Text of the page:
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Enterprise Resource Planning | Feature

Rebuilding Campus IT Systems with ERP

The University of South Carolina has embarked on an ambitious ERP project that will bring the institution's IT infrastructure out of the dark ages.

It's not often that you hear about a large university gutting its IT infrastructure, but that's exactly what's happening at the University of South Carolina right now. Currently less than a year into the IT overhaul that will take about four years to complete, the school is getting rid of its "homegrown" systems and implementing a commercial enterprise resource planning (ERP) solution.

"When we're finished, our student systems, finance department, and human resources will be using the ERP," said Jeff Farnham, associate vice president for IT and deputy CIO. "It's a significant transformation, and one that will eradicate all of our antiquated, homegrown solutions in favor of a centralized technology solution."

Enterprise resource planning solutions are business management systems designed to handle multiple aspects of an operation. Product manufacturers, for example, use them to handle the planning, production, sales, and marketing activities under a single technology "umbrella" that allows each of those departments to communicate with one another and share information through the ERP. Such systems--typically comprising a unified software program that's divided into modules--also handle inventory control, order tracking, customer service, and related functions.

Pulling Out the Stove Pipe
Farnham said U South Carolina took the ERP route after realizing that its circa-1970s IT infrastructure could no longer keep up with the university's changing business needs. He said the decision was split between rewriting the antiquated software programs internally or leveraging an ERP system that other schools were already using.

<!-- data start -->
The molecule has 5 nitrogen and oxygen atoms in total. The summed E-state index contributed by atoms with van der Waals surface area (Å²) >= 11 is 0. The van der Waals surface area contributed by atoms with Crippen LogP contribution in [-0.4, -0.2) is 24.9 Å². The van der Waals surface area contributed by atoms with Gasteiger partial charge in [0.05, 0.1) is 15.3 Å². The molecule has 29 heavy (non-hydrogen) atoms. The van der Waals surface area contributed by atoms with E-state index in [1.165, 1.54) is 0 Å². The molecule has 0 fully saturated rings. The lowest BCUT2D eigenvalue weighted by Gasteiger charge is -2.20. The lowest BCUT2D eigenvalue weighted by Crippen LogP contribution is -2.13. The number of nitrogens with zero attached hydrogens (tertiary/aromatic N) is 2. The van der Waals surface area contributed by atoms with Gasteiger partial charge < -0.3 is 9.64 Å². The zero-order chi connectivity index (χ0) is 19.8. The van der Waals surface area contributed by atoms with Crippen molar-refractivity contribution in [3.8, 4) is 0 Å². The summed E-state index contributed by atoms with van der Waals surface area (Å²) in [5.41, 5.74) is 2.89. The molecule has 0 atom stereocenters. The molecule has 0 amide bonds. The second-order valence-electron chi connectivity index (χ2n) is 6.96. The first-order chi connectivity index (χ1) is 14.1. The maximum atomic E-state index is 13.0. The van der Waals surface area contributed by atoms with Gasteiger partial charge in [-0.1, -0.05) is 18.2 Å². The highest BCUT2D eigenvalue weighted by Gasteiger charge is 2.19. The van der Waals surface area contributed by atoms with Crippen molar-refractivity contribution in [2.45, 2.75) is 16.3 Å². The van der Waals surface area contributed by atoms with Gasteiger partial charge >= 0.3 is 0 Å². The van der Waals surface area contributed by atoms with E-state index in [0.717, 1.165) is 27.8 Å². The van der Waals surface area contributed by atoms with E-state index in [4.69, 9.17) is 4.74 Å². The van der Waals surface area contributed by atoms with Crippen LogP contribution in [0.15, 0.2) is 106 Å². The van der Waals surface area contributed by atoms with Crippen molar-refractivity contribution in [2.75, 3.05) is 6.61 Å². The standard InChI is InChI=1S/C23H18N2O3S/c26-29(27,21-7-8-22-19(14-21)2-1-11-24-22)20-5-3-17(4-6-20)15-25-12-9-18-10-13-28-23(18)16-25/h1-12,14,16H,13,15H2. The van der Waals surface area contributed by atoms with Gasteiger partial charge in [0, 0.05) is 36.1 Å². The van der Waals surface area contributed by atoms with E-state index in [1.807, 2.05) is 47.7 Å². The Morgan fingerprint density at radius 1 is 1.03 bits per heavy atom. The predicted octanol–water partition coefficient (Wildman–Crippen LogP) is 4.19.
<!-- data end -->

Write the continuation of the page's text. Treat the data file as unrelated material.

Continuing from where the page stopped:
"When we looked at the timeline for both options, we knew that the ERP would provide business transformation to the university in a much faster manner than doing it all ourselves," said Farnham. "It just made sense to select a commercial product that already incorporated the business functions that we needed."

The biggest issue, said Farnham, was the "stove piped" nature of the university's existing software solutions, which allowed for limited data sharing between departments. Another challenge included the inability to keep up with regulatory changes in the areas of financial aid, PCI payment cards, and privacy.

"All of these things were coming at us and impacting our homegrown systems," Farnham recalled. "It got to the point where we were only [handling] regulatory changes and not doing any enhancements because of the governmental regulatory load."

Staff turnover also played a role in U South Carolina's decision to tear out the old system and start anew, according to Farnham. Older staff members who were used to the homegrown systems were retiring, and being replaced by younger individuals who "understood new technology," he said. "It got to the point where hiring fresh, skilled staff members to work with old technology just didn't make sense."